Red Road (18)
Time Out says
Posted: Thu Oct 19 2006We experience most of the early scenes of Andrea Arnold’s debut feature through CCTV. Jackie (Kate Dickie) has a square-eyed job: she surveys the people of Glasgow via a bank of TV screens. She spies on kids who fight, dogs who walk, cleaners who dance, and drunken young couples who grab quickies behind lock-ups. The mood is heavy from the off – heavy with mystery and gloom and past tragedies. Jackie is depressed, resigned to sadness, damaged. We watch her at work: a job she enjoys for its benign voyeurism. We watch her at rest: a state of mind she finds more difficult. At her sister-in-law’s wedding, she melts into the background, alone. In the front seat of a security guard’s van, she has perfunctory, fortnightly sex, unsatisfied. We discover that she has an awkward relationship with her ageing, sad father-in-law, who can’t look her in the eye.
It’s the entire length of the film before we discover what past family tragedy has put Jackie’s life on hold and her in an unhappy state of suspended animation. It’s a tragedy (unfair to recount here) that returns violently to haunt her when she spots Clyde (Tony Curran) on her CCTV screen. He’s a tough and gregarious man, a locksmith popular with the area’s lost souls, such as young couple Stevie (Martin Compston) and April (Natalie Press), who share Clyde’s run-down flat on the imposing Red Road estate. He’s fresh out of jail, and when Jackie starts to flirt with him, first at a distance and later literally, we know that she’s living dangerously. The lack of information makes for a cocked, loaded experience. It’s brave, confident filmmaking that refuses to conform to easy conventions. It’s incredibly tense.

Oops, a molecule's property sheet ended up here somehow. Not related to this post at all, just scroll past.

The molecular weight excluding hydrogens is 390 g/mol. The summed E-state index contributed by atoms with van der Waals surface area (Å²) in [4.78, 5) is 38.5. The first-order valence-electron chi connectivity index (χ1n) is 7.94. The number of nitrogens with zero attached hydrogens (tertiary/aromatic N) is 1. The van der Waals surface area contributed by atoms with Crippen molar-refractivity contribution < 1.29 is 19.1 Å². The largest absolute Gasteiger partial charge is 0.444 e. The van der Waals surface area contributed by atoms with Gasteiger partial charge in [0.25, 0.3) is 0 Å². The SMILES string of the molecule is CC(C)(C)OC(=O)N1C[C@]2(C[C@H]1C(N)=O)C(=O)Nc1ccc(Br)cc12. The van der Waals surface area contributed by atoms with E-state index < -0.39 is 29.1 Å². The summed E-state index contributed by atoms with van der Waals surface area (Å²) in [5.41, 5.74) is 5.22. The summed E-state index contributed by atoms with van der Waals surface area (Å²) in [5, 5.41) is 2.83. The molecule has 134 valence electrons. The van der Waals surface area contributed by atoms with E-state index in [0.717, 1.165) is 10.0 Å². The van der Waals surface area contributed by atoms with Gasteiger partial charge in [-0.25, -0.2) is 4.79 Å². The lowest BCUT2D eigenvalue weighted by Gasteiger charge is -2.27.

We never leave Jackie. The camera stays close as the rest of the world slips in and out of focus. This is first-person cinema. Arnold is a resistant filmmaker. She holds back information and indulges in a slow pace and a mysterious mood. Most of the action takes place on the sidelines, away from Jackie. There’s a vicious fight in a pub. There’s a great party scene, too, which recalls another party scene in Lynne Ramsay’s ‘Morvern Callar’, also seen from the viewpoint of a disengaged woman preoccupied with a secret. The film’s coup de théâtre, though, is an astonishing sex scene, the most powerful in a long time, that plays out in the nervy flickering light of a table-lamp kicked over by one of the players.
The film begs some questions, mainly about behaviour. Would Jackie act in such a way as we witness? Are her more extreme reactions a genuine product of grief? It’s an intriguing film to consider, and Arnold is the most sly of hosts. It’s a style of storytelling that’s both incredibly bold and distinctly promising.
Author: Dave Calhoun
Fri Oct 27, 2006